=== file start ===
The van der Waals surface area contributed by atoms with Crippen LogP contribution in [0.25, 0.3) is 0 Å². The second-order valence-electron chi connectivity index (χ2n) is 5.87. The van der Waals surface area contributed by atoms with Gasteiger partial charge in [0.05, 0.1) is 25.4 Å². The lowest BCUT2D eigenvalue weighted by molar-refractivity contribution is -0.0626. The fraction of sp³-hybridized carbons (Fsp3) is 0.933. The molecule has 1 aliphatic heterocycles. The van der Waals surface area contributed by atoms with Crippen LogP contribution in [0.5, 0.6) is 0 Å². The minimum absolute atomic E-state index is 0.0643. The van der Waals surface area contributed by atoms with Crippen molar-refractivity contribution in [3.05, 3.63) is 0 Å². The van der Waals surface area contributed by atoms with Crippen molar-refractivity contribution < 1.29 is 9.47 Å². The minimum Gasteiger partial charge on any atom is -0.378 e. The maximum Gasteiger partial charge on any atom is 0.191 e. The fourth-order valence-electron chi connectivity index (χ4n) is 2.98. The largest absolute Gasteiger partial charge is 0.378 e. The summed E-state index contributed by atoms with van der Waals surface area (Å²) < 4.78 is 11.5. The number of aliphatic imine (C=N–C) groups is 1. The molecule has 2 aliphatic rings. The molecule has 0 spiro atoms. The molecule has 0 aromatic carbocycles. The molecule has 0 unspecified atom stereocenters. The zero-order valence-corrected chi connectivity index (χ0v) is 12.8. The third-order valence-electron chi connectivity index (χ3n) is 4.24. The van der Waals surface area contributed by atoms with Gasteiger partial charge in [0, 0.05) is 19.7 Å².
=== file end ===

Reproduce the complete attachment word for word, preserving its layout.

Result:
The van der Waals surface area contributed by atoms with Crippen LogP contribution in [0.25, 0.3) is 0 Å². The second-order valence-electron chi connectivity index (χ2n) is 5.87. The van der Waals surface area contributed by atoms with Gasteiger partial charge in [0.05, 0.1) is 25.4 Å². The lowest BCUT2D eigenvalue weighted by molar-refractivity contribution is -0.0626. The fraction of sp³-hybridized carbons (Fsp3) is 0.933. The molecule has 1 aliphatic heterocycles. The van der Waals surface area contributed by atoms with Crippen LogP contribution in [0.5, 0.6) is 0 Å². The minimum absolute atomic E-state index is 0.0643. The van der Waals surface area contributed by atoms with Crippen molar-refractivity contribution in [3.05, 3.63) is 0 Å². The van der Waals surface area contributed by atoms with Crippen molar-refractivity contribution < 1.29 is 9.47 Å². The minimum Gasteiger partial charge on any atom is -0.378 e. The maximum Gasteiger partial charge on any atom is 0.191 e. The fourth-order valence-electron chi connectivity index (χ4n) is 2.98. The largest absolute Gasteiger partial charge is 0.378 e. The summed E-state index contributed by atoms with van der Waals surface area (Å²) < 4.78 is 11.5. The number of aliphatic imine (C=N–C) groups is 1. The molecule has 2 aliphatic rings. The molecule has 0 spiro atoms. The molecule has 0 aromatic carbocycles. The molecule has 0 unspecified atom stereocenters. The zero-order valence-corrected chi connectivity index (χ0v) is 12.8. The third-order valence-electron chi connectivity index (χ3n) is 4.24. The van der Waals surface area contributed by atoms with Gasteiger partial charge in [0, 0.05) is 19.7 Å².